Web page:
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A new and vibrant addition to the Springfield economy is open for business, and company and community leaders were on hand October 18 to cut the ribbon on the new facility.
Austin, Texas-based Vital Farms has opened its egg washing and packing facility, dubbed Egg Central Station, in Partnership Industrial Center West. The facility processes the company’s pasture-raised eggs, collected from a network of small, independent family farms that focus on humane animal welfare and sustainable farming. More than 50 full-time employees already work in Springfield, with plans to create up to 50 additional jobs in the near future.
When the company was looking for the location of its new processing facility, it needed a site that met several criteria: proximity to its highest concentration of farms, ready-made infrastructure, easy access to distribution channels and a skilled workforce.
Area leaders scrambled into action.
Springfield’s Partnership for Economic Development, along with the Chamber’s economic development staff, helped company officials through the process of purchasing the 11-acre PIC West site and obtaining necessary permits to meet an aggressive construction timeline—from ground breaking to opening took just over a year—as well as negotiating an incentive package to secure the jobs and investment for the Springfield region. Missouri Partnership, the statewide business attraction organization, helped Vital Farms evaluate Missouri and assess programs designed to attract new jobs and investment to the state.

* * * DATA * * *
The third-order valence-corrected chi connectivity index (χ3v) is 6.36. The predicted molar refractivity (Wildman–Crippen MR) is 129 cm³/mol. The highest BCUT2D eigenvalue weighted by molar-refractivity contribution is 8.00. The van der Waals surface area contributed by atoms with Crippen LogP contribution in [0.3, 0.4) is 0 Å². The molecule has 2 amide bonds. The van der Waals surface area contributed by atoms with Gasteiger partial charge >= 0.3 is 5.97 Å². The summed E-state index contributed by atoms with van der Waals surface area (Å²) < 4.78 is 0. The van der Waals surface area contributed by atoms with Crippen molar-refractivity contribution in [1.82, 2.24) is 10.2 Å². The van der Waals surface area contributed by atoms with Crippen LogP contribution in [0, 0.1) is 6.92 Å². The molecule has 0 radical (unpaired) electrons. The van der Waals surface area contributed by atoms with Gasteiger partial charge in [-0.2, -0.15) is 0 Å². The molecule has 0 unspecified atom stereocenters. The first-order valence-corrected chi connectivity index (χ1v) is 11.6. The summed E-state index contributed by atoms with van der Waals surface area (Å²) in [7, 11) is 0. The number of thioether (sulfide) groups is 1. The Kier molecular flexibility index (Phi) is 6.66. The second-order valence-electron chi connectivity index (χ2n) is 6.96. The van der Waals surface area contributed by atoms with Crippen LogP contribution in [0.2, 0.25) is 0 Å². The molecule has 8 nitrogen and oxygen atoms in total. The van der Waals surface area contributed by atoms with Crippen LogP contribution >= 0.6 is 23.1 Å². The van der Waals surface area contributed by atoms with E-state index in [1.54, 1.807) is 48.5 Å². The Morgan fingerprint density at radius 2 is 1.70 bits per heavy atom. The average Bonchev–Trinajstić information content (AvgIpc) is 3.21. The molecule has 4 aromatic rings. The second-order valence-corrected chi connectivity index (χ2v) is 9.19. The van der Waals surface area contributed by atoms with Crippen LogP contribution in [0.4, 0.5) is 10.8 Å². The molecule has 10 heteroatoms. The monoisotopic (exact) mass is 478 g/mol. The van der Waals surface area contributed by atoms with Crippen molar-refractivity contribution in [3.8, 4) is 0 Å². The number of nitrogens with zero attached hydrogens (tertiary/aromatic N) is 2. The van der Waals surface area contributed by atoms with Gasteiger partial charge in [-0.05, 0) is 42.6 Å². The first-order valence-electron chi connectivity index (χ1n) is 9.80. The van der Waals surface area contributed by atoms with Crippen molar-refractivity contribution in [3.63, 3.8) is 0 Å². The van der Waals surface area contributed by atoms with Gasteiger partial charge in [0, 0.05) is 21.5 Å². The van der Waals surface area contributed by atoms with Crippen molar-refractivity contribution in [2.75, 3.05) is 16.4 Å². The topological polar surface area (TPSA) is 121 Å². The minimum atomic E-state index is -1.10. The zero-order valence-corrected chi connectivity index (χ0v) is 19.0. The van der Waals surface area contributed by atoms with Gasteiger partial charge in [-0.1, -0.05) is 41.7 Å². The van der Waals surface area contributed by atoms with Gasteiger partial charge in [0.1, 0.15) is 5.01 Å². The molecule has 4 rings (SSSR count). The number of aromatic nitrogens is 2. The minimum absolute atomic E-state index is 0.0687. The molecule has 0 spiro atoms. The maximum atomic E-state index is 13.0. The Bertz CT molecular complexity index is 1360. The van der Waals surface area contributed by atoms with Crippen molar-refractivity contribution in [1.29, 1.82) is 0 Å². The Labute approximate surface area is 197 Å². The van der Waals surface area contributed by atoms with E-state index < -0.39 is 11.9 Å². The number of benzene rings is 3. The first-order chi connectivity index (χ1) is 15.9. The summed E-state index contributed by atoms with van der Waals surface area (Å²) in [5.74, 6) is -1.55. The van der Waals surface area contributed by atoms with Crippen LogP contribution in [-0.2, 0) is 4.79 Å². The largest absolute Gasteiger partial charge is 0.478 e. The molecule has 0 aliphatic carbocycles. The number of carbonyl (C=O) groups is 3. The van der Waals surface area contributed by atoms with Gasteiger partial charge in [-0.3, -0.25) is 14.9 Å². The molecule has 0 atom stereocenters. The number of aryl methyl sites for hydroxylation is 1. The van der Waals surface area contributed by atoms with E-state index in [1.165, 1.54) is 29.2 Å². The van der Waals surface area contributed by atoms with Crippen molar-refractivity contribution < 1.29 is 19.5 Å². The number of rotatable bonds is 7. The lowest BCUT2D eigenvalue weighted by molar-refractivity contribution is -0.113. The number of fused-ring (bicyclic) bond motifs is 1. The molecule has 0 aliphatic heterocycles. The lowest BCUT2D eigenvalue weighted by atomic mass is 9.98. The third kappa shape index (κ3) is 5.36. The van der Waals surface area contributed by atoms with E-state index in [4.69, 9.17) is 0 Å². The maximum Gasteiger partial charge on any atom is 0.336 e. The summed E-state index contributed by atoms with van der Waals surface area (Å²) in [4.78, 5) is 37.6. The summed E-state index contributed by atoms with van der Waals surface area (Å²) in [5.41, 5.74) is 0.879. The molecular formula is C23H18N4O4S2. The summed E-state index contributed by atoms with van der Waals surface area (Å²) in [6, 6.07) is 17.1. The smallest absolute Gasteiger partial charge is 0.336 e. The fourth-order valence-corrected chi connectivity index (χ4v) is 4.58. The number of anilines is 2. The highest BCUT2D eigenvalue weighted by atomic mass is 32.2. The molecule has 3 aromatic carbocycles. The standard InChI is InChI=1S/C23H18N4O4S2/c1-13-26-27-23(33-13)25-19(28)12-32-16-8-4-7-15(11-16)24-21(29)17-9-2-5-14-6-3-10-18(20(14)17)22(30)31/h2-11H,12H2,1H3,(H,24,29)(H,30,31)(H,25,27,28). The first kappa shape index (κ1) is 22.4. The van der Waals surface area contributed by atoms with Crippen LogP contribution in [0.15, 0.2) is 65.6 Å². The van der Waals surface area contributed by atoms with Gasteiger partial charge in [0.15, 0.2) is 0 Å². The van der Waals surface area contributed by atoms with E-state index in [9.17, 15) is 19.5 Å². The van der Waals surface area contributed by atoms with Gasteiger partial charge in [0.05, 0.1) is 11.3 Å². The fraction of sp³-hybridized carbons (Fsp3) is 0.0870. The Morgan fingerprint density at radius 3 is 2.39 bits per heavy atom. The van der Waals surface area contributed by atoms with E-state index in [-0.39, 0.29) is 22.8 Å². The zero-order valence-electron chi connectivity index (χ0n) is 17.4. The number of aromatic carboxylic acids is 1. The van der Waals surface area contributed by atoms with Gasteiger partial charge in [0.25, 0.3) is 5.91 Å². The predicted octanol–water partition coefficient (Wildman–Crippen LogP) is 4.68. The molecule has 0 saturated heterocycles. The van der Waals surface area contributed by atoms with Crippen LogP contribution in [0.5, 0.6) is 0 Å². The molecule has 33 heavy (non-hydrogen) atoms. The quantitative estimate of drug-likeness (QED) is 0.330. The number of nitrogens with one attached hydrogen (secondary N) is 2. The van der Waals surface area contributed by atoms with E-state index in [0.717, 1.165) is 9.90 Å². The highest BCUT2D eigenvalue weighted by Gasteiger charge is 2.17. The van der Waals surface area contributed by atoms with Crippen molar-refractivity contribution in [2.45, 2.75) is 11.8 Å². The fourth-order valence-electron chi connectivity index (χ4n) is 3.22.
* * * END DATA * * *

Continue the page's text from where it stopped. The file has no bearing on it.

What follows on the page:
“Whether it’s our central location, our talented workforce or our collaborative spirit, this region has many of the assets job creators are looking for,” said Chamber President Matt Morrow, who hosted the ribbon cutting event. “We look forward to many years of Vital Farms being a successful and thriving member of the Springfield business community.”
Company founder and CEO Matt O’Hayer noted at the ribbon cutting ceremony that the local community is one of five stakeholder groups the company focuses on as part of its “conscious capitalism” approach, along with customers, crew members, vendors and shareholders.
“Over the last year we’ve seen what a great community we have here,” he told the crowd of more than 200 at the ceremony. “The city—from the mayor’s office to the Chamber to everyone that has been involved in helping with this process—has really embraced Vital Farms. We felt it from the day we came to this community.”
And Springfield leaders showed their readiness to welcome the new business to the community, with Mayor Ken McClure on hand to offer congratulations on the new facility and what it means for the region.
“Having companies like Vital Farms come here sends a message to other businesses that Springfield is indeed open for business,” McClure said, noting the City Council’s focus on encouraging economic vitality in the city. “We want to show that we are a great place to do business, and we welcome your involvement.”